L’Île au trésor

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Robert Louis Stevenson

The Ships—The ships are only mentioned briefly in the beginning of the novel, but their image sets the overall tone of the work. The ships carry dreams, and some men are fortunate enough to grasps those dreams. Some hold onto them, and some lose them. But for the woman, the dream is truth. Janie’s dream is love, which she discovers in nature, and finds in Tea Cake. Even though Tea Cake is a transient figure and their life together is relatively brief, Janie knows that the love she finds with him and that is taken back out to sea (so to speak) will still wait for her in the next life. In other words, the ships are there whether one chooses to believe in them or not. Janie believes and so is able to rest contentedly at the end of the novel.

Slavery—The idea of slavery is introduced by Nanny, who grew up a slave in the South. Nanny’s slavery has caused her to fear the unknown and so she wants Janie to grow up in security, where everything is foreseeable. Nanny does not realize that this too is a kind of slavery—slavery to safety. But Janie does not want to be enslaved to safety. If Janie must be enslaved, then she wants to be enslaved to love. She imagines that this might happen with Logan. Then she thinks it might happen with Joe Starks. Finally, it happens with Tea Cake, and Janie becomes a slave of love, totally giving herself to Tea Cake. However, in the end, she kills Tea Cake to save her own life, and thus breaks the bonds of her slavery. She returns to Eatonville, where she was of an elevated class—and hopes that Tea Cake waits for her in the afterlife.

The Pear Tree—The pear tree is the symbol of Janie’s dream. It resonates with love and fruit and sweetness and childhood. Her desire is to sit beneath the pear tree and to be one with the spirit that makes it live and gives it breath. She imagines that Joe Starks will bring her to the glory that is beneath the pear tree, but she is mistaken. It is Tea Cake who really personifies the spirit that she senses in nature.

The Water and the Flood—The water keeps the ships of dreams at bay from some men, and for those who do find their dreams, the water comes rushing back in to take them away. This is the case with Janie, who loses Tea Cake during the hurricane and the resulting flood. Her ship, in a sense, came in when Tea Cake arrived; and again it has set sail when Tea Cake dies. The water image is an extension of eternity and the metaphor of the ships. This life is passing, it seems to suggest, but one must prepare oneself for the next world, where the dream is the truth and the truth is love.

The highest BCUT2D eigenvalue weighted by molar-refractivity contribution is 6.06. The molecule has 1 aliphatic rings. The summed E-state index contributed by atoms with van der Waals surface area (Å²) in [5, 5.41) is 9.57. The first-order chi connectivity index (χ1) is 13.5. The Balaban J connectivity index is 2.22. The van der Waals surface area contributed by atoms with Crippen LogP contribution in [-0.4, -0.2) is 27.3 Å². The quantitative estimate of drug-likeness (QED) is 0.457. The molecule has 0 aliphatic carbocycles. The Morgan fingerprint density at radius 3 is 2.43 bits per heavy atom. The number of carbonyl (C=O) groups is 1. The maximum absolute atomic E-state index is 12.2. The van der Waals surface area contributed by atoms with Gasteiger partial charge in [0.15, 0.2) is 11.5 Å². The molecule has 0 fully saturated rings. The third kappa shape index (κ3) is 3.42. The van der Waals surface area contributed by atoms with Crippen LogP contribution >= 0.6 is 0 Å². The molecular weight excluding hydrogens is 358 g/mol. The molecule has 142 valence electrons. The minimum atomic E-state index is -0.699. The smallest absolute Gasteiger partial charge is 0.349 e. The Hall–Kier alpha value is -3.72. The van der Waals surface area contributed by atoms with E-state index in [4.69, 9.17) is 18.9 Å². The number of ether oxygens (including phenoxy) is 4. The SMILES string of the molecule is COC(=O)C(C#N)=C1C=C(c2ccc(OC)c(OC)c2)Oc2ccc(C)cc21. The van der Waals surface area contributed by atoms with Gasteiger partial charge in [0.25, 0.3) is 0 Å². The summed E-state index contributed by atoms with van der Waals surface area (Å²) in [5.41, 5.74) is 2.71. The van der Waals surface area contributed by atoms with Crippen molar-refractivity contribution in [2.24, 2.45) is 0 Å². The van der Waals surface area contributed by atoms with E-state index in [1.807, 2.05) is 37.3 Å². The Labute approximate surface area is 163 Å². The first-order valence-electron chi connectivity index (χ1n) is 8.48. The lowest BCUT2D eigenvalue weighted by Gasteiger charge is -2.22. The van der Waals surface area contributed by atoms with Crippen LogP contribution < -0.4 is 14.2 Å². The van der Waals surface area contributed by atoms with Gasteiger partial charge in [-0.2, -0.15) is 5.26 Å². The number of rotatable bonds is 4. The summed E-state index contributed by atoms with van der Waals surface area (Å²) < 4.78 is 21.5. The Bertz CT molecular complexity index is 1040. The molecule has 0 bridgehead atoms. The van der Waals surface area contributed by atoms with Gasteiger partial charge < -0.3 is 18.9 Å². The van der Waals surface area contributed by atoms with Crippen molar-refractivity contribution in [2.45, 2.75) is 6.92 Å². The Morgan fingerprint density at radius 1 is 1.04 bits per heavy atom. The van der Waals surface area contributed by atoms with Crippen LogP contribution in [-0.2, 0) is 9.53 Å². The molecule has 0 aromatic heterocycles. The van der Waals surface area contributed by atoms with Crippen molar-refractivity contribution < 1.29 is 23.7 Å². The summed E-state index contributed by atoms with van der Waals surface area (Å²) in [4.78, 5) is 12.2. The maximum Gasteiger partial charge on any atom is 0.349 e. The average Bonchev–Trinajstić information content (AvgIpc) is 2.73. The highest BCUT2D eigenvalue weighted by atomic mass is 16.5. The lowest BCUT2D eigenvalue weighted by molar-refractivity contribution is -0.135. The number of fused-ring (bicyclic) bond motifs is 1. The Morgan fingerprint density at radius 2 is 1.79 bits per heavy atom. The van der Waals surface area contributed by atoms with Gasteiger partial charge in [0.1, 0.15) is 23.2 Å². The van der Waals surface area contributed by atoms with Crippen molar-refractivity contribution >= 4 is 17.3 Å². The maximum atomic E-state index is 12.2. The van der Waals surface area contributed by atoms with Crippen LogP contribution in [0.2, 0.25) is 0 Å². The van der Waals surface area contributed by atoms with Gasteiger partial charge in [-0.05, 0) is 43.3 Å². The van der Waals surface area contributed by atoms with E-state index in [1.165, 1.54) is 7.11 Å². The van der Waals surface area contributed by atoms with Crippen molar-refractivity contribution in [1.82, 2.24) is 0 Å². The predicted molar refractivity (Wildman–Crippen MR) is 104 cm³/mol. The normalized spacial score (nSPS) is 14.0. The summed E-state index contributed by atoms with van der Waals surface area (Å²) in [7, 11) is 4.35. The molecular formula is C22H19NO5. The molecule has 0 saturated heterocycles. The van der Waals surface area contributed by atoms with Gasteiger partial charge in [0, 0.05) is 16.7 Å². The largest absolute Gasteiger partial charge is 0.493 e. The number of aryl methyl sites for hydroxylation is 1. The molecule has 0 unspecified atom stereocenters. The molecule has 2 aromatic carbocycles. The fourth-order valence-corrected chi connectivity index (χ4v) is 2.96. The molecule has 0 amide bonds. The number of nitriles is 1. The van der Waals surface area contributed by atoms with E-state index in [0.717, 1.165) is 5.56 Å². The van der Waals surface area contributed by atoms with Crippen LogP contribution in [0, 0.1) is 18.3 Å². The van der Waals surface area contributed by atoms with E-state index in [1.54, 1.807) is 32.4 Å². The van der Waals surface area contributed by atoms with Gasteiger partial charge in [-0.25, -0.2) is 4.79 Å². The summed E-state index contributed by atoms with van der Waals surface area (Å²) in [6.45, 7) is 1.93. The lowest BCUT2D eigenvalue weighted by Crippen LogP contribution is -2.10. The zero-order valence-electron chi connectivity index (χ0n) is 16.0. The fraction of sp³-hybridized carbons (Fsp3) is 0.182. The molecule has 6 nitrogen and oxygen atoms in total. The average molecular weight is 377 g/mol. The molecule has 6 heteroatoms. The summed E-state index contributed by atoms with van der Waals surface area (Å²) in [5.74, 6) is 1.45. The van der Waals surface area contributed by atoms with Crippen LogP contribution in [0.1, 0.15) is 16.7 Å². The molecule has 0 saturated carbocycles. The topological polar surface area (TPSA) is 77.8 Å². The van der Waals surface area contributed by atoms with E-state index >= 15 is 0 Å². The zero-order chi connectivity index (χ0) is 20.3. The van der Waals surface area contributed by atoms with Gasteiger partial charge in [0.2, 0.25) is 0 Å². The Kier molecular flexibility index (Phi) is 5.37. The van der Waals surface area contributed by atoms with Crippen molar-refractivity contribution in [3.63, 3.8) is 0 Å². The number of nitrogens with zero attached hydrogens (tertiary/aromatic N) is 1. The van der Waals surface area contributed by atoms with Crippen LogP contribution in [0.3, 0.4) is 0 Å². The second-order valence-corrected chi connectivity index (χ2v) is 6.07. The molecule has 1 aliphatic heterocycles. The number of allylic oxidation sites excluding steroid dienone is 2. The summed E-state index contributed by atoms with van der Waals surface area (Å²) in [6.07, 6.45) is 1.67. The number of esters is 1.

Race—Race is viewed as a superficial object in the novel. Janie, for example, does not even realize she is different from the white children until she sees a photograph. Mrs. Turner, in the end of the novel, sees only race, and does not look any more deeply than the color of one’s skin. Thus, she fails to see Tea Cake’s goodness or what it is that makes Janie unique (her love, not her skin color). Mrs. Turner is a superficial Negro because she is obsessed with race. But the color of one’s skin does not make one any better or brighter. After all, Tea Cake stays in the ‘Glades rather than follow the Seminoles out because he sees that the whites are not afraid. Yet, in this matter it is the Seminoles who have better sense than the whites. Race, therefore, is of no significance in the novel. What matters is how well one is in tune to nature and the mystical quality of life.

Janie’s Hair—Janie’s hair is a symbol of beauty, grace, nature, and freedom. Joe Starks tries to control Janie, symbolized by his demand that she cover her hair. He does not want her beauty to be seen by other men; he does not want to have to deal with any rivals. When Joe dies, however, Janie feels free and burns her head rags and shows off her hair. By revealing her beauty she attracts many suitors, but none of them are worthy. Only Tea Cake can possess her because he has within himself an inner beauty that matches Janie’s. Both are innocents, full of grace, and therefore free to defy convention and go their own way through life.

Dreams—Janie’s life is inspired by a dream, just as Nanny’s life is inspired by a dream. Their dreams are different. Nanny’s dream is for peace and security. Janie’s dream is for love and beauty and life. The men Janie encounters also have dreams. Logan’s dream is matter-of-fact and more in line with Nanny’s than with Janie’s. Joe Starks’ dream appears to be in line with Janie’s but is more worldly than what Janie desires. Tea Cake is essentially Janie’s dream come true. He is her ship come in to harbor. They are both simple children of a dream of love. Even though they fight and beat one another, they are still devoted to one another through and through. This is how Hurston suggests the dream becomes reality. Because it (the love) does not ever die it is also the ultimate truth.

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